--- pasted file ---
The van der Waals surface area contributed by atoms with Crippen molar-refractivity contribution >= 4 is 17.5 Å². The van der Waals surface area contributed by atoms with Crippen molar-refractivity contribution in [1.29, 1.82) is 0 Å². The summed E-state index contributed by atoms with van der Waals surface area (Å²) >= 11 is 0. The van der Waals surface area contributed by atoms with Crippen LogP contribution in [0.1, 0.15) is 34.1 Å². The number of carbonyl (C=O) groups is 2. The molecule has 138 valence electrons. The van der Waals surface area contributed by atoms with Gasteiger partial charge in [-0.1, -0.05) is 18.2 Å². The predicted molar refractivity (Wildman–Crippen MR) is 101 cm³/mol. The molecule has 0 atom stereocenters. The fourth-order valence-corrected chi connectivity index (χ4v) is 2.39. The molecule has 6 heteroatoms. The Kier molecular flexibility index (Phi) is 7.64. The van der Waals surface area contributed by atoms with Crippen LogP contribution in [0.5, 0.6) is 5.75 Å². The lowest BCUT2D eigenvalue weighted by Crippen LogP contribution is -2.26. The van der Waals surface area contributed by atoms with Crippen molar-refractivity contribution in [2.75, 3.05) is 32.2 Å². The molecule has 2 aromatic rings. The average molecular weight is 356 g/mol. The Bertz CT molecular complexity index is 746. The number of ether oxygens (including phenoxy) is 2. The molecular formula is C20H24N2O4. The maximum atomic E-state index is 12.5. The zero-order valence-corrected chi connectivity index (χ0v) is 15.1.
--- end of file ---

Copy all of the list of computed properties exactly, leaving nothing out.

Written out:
The van der Waals surface area contributed by atoms with Crippen molar-refractivity contribution >= 4 is 17.5 Å². The van der Waals surface area contributed by atoms with Crippen molar-refractivity contribution in [1.29, 1.82) is 0 Å². The summed E-state index contributed by atoms with van der Waals surface area (Å²) >= 11 is 0. The van der Waals surface area contributed by atoms with Crippen LogP contribution in [0.1, 0.15) is 34.1 Å². The number of carbonyl (C=O) groups is 2. The molecule has 138 valence electrons. The van der Waals surface area contributed by atoms with Gasteiger partial charge in [-0.1, -0.05) is 18.2 Å². The predicted molar refractivity (Wildman–Crippen MR) is 101 cm³/mol. The molecule has 0 atom stereocenters. The fourth-order valence-corrected chi connectivity index (χ4v) is 2.39. The molecule has 6 heteroatoms. The Kier molecular flexibility index (Phi) is 7.64. The van der Waals surface area contributed by atoms with Crippen LogP contribution in [0.5, 0.6) is 5.75 Å². The lowest BCUT2D eigenvalue weighted by Crippen LogP contribution is -2.26. The van der Waals surface area contributed by atoms with Crippen molar-refractivity contribution in [2.75, 3.05) is 32.2 Å². The molecule has 2 aromatic rings. The average molecular weight is 356 g/mol. The Bertz CT molecular complexity index is 746. The number of ether oxygens (including phenoxy) is 2. The molecular formula is C20H24N2O4. The maximum atomic E-state index is 12.5. The zero-order valence-corrected chi connectivity index (χ0v) is 15.1.